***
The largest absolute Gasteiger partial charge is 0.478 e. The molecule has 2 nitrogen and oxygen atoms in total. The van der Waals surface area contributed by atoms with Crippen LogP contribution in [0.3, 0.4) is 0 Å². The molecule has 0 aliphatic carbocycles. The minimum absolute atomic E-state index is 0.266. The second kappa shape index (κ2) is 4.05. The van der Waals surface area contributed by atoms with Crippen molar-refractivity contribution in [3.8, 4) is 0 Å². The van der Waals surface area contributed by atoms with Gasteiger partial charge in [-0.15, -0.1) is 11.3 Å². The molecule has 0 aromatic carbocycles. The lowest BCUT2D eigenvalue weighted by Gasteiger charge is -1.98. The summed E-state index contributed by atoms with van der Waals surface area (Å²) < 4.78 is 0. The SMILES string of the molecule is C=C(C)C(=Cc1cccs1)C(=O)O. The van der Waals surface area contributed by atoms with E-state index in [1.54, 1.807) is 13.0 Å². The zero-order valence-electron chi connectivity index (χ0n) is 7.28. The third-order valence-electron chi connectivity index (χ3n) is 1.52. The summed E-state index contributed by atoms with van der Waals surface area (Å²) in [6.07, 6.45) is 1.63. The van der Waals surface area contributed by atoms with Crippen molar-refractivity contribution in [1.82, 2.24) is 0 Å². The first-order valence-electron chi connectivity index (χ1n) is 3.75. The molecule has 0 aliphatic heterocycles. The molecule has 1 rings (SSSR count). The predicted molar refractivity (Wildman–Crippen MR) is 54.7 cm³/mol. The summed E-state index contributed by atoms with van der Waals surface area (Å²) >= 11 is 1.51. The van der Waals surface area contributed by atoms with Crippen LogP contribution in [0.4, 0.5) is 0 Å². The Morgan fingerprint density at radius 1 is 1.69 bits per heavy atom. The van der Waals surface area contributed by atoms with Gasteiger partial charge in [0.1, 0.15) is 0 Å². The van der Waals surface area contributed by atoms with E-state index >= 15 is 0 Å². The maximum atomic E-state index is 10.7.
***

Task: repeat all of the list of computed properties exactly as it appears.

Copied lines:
The largest absolute Gasteiger partial charge is 0.478 e. The molecule has 2 nitrogen and oxygen atoms in total. The van der Waals surface area contributed by atoms with Crippen LogP contribution in [0.3, 0.4) is 0 Å². The molecule has 0 aliphatic carbocycles. The minimum absolute atomic E-state index is 0.266. The second kappa shape index (κ2) is 4.05. The van der Waals surface area contributed by atoms with Crippen molar-refractivity contribution in [3.8, 4) is 0 Å². The van der Waals surface area contributed by atoms with Gasteiger partial charge in [-0.15, -0.1) is 11.3 Å². The molecule has 0 aromatic carbocycles. The lowest BCUT2D eigenvalue weighted by Gasteiger charge is -1.98. The summed E-state index contributed by atoms with van der Waals surface area (Å²) < 4.78 is 0. The SMILES string of the molecule is C=C(C)C(=Cc1cccs1)C(=O)O. The van der Waals surface area contributed by atoms with E-state index in [1.54, 1.807) is 13.0 Å². The zero-order valence-electron chi connectivity index (χ0n) is 7.28. The third-order valence-electron chi connectivity index (χ3n) is 1.52. The summed E-state index contributed by atoms with van der Waals surface area (Å²) in [6.07, 6.45) is 1.63. The van der Waals surface area contributed by atoms with Crippen molar-refractivity contribution in [1.82, 2.24) is 0 Å². The first-order valence-electron chi connectivity index (χ1n) is 3.75. The molecule has 0 aliphatic heterocycles. The molecule has 1 rings (SSSR count). The predicted molar refractivity (Wildman–Crippen MR) is 54.7 cm³/mol. The summed E-state index contributed by atoms with van der Waals surface area (Å²) >= 11 is 1.51. The van der Waals surface area contributed by atoms with Crippen LogP contribution in [0.4, 0.5) is 0 Å². The Morgan fingerprint density at radius 1 is 1.69 bits per heavy atom. The van der Waals surface area contributed by atoms with Gasteiger partial charge in [0.1, 0.15) is 0 Å². The van der Waals surface area contributed by atoms with E-state index >= 15 is 0 Å². The maximum atomic E-state index is 10.7.